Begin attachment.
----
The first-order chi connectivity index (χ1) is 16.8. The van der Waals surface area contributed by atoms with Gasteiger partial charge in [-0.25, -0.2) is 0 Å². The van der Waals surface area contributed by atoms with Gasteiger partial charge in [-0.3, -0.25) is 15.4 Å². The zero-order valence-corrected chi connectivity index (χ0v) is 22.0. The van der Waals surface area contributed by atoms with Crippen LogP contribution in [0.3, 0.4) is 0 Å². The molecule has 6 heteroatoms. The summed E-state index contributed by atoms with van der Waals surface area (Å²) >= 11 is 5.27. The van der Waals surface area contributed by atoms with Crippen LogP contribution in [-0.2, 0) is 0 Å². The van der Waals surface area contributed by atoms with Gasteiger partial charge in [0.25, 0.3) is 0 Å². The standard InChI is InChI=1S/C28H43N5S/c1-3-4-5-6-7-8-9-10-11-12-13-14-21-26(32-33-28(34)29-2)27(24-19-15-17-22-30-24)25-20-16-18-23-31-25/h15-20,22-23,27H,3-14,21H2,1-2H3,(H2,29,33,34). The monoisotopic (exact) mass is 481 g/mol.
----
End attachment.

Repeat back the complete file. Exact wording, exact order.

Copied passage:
The first-order chi connectivity index (χ1) is 16.8. The van der Waals surface area contributed by atoms with Gasteiger partial charge in [-0.25, -0.2) is 0 Å². The van der Waals surface area contributed by atoms with Gasteiger partial charge in [-0.3, -0.25) is 15.4 Å². The zero-order valence-corrected chi connectivity index (χ0v) is 22.0. The van der Waals surface area contributed by atoms with Crippen LogP contribution in [0.3, 0.4) is 0 Å². The molecule has 6 heteroatoms. The summed E-state index contributed by atoms with van der Waals surface area (Å²) >= 11 is 5.27. The van der Waals surface area contributed by atoms with Crippen LogP contribution in [-0.2, 0) is 0 Å². The van der Waals surface area contributed by atoms with Gasteiger partial charge in [0.25, 0.3) is 0 Å². The standard InChI is InChI=1S/C28H43N5S/c1-3-4-5-6-7-8-9-10-11-12-13-14-21-26(32-33-28(34)29-2)27(24-19-15-17-22-30-24)25-20-16-18-23-31-25/h15-20,22-23,27H,3-14,21H2,1-2H3,(H2,29,33,34). The monoisotopic (exact) mass is 481 g/mol.